So here we are again. Now I suppose that’s a little dramatic, but I’m human, so I tend to run with the drama trend, especially when it comes to my own emotions. I mean, it’s the question of the hour isn’t it? The question of the day, month, year, century: How do you feel? What are you feeling? How does that make you feel? How are you?It’s a set of questions I’d be willing to surmise that a grand total of possibly 97percent of Americans have become impervious to. These questions are similar to what I’m going to group up as the “Greeting Questions.”
Hey, what’s up? How are ya? How’s it going? Seriously, how many times a day do we utter some unintelligible response to these questions without any nerve impulses reaching our cerebrums? Try counting. Most of us have become entirely immune to these questions. We simply reply “Oh, fine,” as if on auto-pilot, and continue on with our meaningless lives.
Now pardon me if I sound bitter, but I am — a little.
For while I as well am guilty of parroting salutations, I am just as offending, if not more so, of leaning too far on the other end of the spectrum, which makes me kind of want to embrace the whole “auto-pilot” mode whole-heartedly, because I’m beginning to realize that my feelings keep instigating my actions, which, in turn, leaves me bitter.
And especially bitter when I knew better.
I should be more conscience-stricken. I shouldn’t paint pretty pictures in picture windows and then feel bad when I hand someone a rock and they happen to throw it and as a result my window gets all busted up. If you’ve got a good-feeling rock in your hand, chances are you’re going to toss it. Who wouldn’t?
It’s like playing with fire, too. It’s an experiment. Say I wanted to see if the invaluable wax sculpture I theoretically created (let’s say it’s an abstract of how I pictured our future) could withstand the heat of the fire. If it melted, which it would, I’d reasonably have no reason to be upset about it. But I would be, and that would leave me especially bitter because why would I purposely do something that I knew, really knew, would most likely end up in destruction?
Now let’s say I put myself in the fire. And I get burned. Which I knew would happen, because the sculpture already melted, so what was I thinking? Later on, I even try again to see if I can withstand the heat. And of course I can’t. So now I’m not only bitter and burnt, twice, I’m also an idiot thinking, Haven’t I been here before?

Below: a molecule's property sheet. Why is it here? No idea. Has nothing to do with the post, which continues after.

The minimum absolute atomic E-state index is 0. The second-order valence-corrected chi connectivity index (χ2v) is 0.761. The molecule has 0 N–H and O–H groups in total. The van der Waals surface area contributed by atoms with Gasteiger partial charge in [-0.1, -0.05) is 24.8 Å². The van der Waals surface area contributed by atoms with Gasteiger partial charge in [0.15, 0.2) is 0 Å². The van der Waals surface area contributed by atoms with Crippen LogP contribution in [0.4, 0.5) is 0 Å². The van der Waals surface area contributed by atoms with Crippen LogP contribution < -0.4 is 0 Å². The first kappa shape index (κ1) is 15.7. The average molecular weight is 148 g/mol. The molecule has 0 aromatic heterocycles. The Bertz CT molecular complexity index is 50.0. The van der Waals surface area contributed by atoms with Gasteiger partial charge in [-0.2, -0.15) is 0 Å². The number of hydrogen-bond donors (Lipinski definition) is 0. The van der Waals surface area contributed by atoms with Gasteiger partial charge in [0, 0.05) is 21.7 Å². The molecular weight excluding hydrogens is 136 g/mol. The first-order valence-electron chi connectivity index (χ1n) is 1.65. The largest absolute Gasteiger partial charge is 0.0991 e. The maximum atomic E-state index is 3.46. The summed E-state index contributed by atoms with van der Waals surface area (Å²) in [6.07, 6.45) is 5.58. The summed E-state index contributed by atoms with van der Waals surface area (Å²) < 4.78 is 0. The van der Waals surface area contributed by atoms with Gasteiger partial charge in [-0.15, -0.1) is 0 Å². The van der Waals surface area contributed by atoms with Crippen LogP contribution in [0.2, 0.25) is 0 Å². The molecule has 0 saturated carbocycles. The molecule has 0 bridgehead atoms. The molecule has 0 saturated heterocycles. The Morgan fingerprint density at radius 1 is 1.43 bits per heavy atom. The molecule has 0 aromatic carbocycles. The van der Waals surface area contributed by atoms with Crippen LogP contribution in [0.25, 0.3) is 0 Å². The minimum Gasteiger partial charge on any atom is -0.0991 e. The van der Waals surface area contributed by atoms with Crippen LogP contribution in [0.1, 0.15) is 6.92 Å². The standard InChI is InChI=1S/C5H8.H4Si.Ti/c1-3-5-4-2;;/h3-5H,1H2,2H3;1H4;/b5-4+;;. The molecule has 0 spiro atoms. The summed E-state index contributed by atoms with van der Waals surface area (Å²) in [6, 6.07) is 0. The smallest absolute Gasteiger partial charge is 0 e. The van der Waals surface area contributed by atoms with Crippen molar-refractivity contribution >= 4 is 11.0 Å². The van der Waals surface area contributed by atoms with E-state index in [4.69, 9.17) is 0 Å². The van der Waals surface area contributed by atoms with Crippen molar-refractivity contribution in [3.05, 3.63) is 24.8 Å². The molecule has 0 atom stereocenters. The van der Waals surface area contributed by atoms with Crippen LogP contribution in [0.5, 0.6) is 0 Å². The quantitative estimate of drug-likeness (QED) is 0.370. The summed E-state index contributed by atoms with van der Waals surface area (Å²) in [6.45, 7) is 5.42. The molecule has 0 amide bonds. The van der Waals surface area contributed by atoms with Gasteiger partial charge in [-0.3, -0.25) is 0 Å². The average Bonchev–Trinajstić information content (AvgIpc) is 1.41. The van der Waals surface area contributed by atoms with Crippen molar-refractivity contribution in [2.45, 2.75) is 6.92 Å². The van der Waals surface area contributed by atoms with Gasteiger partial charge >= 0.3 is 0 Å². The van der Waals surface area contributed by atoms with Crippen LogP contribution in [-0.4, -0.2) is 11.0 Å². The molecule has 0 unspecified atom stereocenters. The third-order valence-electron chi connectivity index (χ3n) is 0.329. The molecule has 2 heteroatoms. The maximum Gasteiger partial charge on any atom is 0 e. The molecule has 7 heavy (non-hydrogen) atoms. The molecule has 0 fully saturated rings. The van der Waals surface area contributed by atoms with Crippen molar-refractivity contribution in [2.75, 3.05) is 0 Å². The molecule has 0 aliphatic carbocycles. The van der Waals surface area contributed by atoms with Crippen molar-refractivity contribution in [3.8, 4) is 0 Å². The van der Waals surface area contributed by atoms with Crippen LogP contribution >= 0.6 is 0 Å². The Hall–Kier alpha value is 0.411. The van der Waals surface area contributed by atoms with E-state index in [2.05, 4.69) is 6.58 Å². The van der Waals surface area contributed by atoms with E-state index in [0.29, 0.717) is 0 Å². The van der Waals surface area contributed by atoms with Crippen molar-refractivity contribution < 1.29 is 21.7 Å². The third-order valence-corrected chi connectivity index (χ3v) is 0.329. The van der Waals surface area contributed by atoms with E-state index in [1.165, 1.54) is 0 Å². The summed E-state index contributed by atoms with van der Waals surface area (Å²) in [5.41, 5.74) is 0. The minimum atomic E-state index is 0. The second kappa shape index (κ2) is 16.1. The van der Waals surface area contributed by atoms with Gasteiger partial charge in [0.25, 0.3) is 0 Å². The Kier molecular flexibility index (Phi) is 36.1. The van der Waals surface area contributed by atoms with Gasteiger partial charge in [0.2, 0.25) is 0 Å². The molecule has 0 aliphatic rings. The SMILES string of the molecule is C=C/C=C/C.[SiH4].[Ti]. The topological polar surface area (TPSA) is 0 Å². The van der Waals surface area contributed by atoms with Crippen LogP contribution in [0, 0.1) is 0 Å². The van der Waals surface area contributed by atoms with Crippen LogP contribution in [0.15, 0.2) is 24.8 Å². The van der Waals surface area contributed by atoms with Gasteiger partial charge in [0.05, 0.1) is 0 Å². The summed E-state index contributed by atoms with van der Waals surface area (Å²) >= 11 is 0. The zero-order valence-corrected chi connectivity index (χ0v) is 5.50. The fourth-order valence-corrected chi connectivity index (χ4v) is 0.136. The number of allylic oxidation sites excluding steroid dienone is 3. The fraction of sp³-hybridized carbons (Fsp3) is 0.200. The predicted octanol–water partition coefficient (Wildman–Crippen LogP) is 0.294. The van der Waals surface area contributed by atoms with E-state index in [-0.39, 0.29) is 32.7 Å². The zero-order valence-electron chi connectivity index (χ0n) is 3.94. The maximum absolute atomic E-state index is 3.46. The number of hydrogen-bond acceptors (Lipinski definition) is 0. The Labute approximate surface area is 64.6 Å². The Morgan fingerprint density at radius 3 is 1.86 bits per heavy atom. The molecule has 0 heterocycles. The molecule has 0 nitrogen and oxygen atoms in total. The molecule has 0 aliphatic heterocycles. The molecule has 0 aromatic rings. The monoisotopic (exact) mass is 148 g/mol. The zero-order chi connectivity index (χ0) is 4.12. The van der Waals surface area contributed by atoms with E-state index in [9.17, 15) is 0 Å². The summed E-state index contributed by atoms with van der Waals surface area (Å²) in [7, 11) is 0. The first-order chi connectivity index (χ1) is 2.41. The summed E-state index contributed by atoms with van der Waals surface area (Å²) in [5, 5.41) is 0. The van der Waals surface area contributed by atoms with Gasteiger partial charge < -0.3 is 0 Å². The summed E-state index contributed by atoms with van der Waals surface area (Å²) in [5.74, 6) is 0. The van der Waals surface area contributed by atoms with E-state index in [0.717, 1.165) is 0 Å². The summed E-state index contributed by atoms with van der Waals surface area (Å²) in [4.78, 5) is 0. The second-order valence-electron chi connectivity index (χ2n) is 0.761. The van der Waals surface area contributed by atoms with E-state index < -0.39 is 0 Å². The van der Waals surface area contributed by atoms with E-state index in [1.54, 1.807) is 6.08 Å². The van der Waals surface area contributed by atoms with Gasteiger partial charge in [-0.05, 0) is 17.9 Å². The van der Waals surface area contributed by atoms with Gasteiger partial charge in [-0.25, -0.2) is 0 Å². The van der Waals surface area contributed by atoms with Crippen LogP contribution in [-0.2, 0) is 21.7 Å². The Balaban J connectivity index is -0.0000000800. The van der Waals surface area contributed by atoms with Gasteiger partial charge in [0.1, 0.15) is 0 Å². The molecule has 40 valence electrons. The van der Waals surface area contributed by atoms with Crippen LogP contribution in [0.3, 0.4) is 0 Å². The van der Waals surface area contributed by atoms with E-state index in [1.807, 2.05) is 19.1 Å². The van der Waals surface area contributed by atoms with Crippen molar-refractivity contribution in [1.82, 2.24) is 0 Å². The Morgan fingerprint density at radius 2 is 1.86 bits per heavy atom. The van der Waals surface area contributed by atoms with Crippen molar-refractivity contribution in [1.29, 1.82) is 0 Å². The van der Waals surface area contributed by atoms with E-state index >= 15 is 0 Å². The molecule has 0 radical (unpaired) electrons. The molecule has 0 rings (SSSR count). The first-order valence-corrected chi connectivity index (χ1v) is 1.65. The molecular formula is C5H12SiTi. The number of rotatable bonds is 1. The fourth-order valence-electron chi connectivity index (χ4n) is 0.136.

Yet it isn’t only my outlook on myself that’s humiliating, since realistically I can’t coop myself up and live a hermit lifestyle. At some point I’ll have to go out in public with the rest of the population, bearing my scars, and other people will look at me and say, “What happened to your face or your arm or your eyebrows?” and I’ll have to tell them and they’ll look at me and shake their heads and most will restrain themselves from uttering the “I told you so’s,” pushing against their eyeballs.
Some of them will though. Some will be more than willing to let me know how they were right all along, and then throw an accentuated “What were you thinking?” at me, as if that isn’t already the question that’s been running on the express train of thoughts through my head. No, these people will be more than happy to rub in how stupid I was, letting my misstep overshadow their own blunders of disillusionment following this simple rule: I was stupid more recently, so you don’t have to feel stupid anymore.
Sadly, this technique won’t really abolish anyone of their own stupidity, as we as a race will never cease to be stupid. As a whole, we will undoubtedly continue to let ardent emotions get the best of us because when it comes to feelings we will always do what we, ourselves, choose to do, regardless of all the advice and opinions we asked so kindly asked for and then immediately ignored.
We will always do what we want to do, and then when life doesn’t unravel the way it was dreamed up, we will challenge this. And then, all of the oh-so-solid arguments I’ve created in my head will slowly dissipate — and I’ll see it for what I suppose it is supposed to be — old Play-Doh that’s been left out too long and no longer can be molded into anything, and I’ll be overwhelmed by this … and bitter.